Remoteness of damage in paul v cooke 2013 85 nswlr

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plaintiffs. Remoteness of damage [In Paul v Cooke (2013) 85 NSWLR 167, the harm suffered by the plaintiff was found to be outside the scope of the defendant’s liability. The New South Wales Court of Appeal found that the absence of any relationship between the defendant radiologist’s negligent failure to diagnose an intracranial aneurysm and harm suffered by the plaintiff due to its rupture in surgery three years later made it inappropriate to impose liability] The test for determining whether the damage is too remote, and therefore not recoverable, is whether the damage was reasonably foreseeable by the defendant. A leading case on the issue is the decision of the Privy Council in Overseas Tankship (UK) Ltd v Morts Dock & Engineering Co Ltd (The Wagon Mound No 1) [1961] AC 388: [In Overseas Tankship (UK) Ltd v Morts Dock & Engineering Co Ltd (The Wagon Mound No 1) [1961] AC 388, the defendant charterer of a ship negligently spilt a quantity of oil while it was being loaded. The oil floated on the surface of the water in Sydney Harbour. The oil was ignited by some molten metal falling from the plaintiffs ’ wharf, where welding operations were being carried out, onto cotton waste floating in the oil which acted as a wick. The ensuing fire extensively damaged the plaintiffs ’ wharf. The flashpoint of the oil was 170°F and would not normally have ignited on water. The Privy Council held that the defendant charterer was not liable to the plaintiffs for the damage caused to their wharf because the kind of damage resulting from the spillage of the oil was not reasonably foreseeable in the circumstances.] By way of contrast, in a later case relating to the same incident, the plaintiff owner of a ship which was damaged by the fire succeeded in an action against the negligent charterer where the shipowner proved that the charterer was aware that there was a real risk of fire damage as a result of the oil spill: Overseas Tankship (UK) Ltd v Miller Steamship Co Pty Ltd (The Wagon Mound No 2) [1967] AC 617 (PC). The difference in result between the two cases arose because in the first case the plaintiff wharf owners failed to prove that a reasonable man in the position of the defendant charterer would foresee the real risk of damage by fire as a result of the oil spill, whereas in the later case, the plaintiff shipowner did prove that the damage in question was reasonably foreseeable and therefore not too remote. 11 | P a g e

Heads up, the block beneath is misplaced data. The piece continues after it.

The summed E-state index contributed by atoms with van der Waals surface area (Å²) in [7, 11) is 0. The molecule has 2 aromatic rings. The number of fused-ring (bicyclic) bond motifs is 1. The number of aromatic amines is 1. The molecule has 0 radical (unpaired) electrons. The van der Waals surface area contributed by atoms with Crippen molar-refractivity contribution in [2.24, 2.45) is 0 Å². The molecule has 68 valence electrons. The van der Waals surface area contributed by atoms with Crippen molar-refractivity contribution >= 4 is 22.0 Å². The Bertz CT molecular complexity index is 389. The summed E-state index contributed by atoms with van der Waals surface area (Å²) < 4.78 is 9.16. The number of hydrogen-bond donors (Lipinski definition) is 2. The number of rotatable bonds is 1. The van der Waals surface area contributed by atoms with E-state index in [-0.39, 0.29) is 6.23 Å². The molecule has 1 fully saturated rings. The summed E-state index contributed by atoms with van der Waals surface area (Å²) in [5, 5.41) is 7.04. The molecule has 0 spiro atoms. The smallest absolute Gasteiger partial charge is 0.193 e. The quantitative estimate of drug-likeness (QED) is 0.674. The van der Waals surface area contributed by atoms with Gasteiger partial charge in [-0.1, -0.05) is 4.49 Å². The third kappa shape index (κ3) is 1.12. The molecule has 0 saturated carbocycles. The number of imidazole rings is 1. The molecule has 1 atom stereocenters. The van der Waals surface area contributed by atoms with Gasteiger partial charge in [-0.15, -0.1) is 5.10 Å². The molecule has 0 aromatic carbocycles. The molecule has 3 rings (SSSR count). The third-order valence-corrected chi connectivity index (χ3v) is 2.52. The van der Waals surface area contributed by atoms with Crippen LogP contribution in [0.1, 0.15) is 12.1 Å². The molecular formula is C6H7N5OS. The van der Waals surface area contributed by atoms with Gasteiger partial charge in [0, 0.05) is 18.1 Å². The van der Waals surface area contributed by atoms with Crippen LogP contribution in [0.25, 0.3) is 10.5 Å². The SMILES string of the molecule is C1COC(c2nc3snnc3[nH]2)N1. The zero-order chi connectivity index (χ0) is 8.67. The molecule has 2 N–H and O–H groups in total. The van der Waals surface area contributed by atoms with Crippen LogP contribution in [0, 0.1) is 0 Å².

The damage suffered by the plaintiff must have been reasonably foreseeable, or of the same type or kind as the foreseeable damage. [ The plaintiff, at the defendant ’ s request, had allowed the defendant to drive her powerful car. The defendant drove negligently, struck a telegraph pole and suffered severe injuries which resulted in him becoming a quadriplegic. The plaintiff, who was a passenger in the car, incurred only minor physical injury. However, the plaintiff suffered mental illness brought on by her sense of guilt in allowing the defendant to drive her car. The New South Wales Court of Appeal, by a

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